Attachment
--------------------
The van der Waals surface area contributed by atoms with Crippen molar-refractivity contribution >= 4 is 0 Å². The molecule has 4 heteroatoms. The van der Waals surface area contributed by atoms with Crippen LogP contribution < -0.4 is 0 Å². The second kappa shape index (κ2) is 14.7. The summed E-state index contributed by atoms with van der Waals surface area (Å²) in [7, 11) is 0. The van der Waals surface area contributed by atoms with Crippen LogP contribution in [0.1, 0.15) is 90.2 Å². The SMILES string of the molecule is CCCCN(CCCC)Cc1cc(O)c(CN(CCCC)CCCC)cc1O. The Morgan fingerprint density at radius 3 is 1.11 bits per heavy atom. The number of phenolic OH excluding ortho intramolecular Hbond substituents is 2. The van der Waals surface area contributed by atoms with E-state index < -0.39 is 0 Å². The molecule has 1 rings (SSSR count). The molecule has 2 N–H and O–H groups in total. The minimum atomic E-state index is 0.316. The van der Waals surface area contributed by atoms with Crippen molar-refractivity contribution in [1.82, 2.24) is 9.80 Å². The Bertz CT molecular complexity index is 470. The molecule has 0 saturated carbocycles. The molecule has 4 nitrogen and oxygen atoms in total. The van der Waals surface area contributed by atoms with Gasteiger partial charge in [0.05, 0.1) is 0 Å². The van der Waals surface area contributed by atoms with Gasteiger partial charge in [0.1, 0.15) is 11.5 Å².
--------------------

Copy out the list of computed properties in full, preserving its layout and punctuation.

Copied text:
The van der Waals surface area contributed by atoms with Crippen molar-refractivity contribution >= 4 is 0 Å². The molecule has 4 heteroatoms. The van der Waals surface area contributed by atoms with Crippen LogP contribution < -0.4 is 0 Å². The second kappa shape index (κ2) is 14.7. The summed E-state index contributed by atoms with van der Waals surface area (Å²) in [7, 11) is 0. The van der Waals surface area contributed by atoms with Crippen LogP contribution in [0.1, 0.15) is 90.2 Å². The SMILES string of the molecule is CCCCN(CCCC)Cc1cc(O)c(CN(CCCC)CCCC)cc1O. The Morgan fingerprint density at radius 3 is 1.11 bits per heavy atom. The number of phenolic OH excluding ortho intramolecular Hbond substituents is 2. The van der Waals surface area contributed by atoms with E-state index < -0.39 is 0 Å². The molecule has 1 rings (SSSR count). The molecule has 2 N–H and O–H groups in total. The minimum atomic E-state index is 0.316. The van der Waals surface area contributed by atoms with Crippen molar-refractivity contribution in [1.82, 2.24) is 9.80 Å². The Bertz CT molecular complexity index is 470. The molecule has 0 saturated carbocycles. The molecule has 4 nitrogen and oxygen atoms in total. The van der Waals surface area contributed by atoms with Gasteiger partial charge in [0.05, 0.1) is 0 Å². The van der Waals surface area contributed by atoms with Gasteiger partial charge in [0.1, 0.15) is 11.5 Å².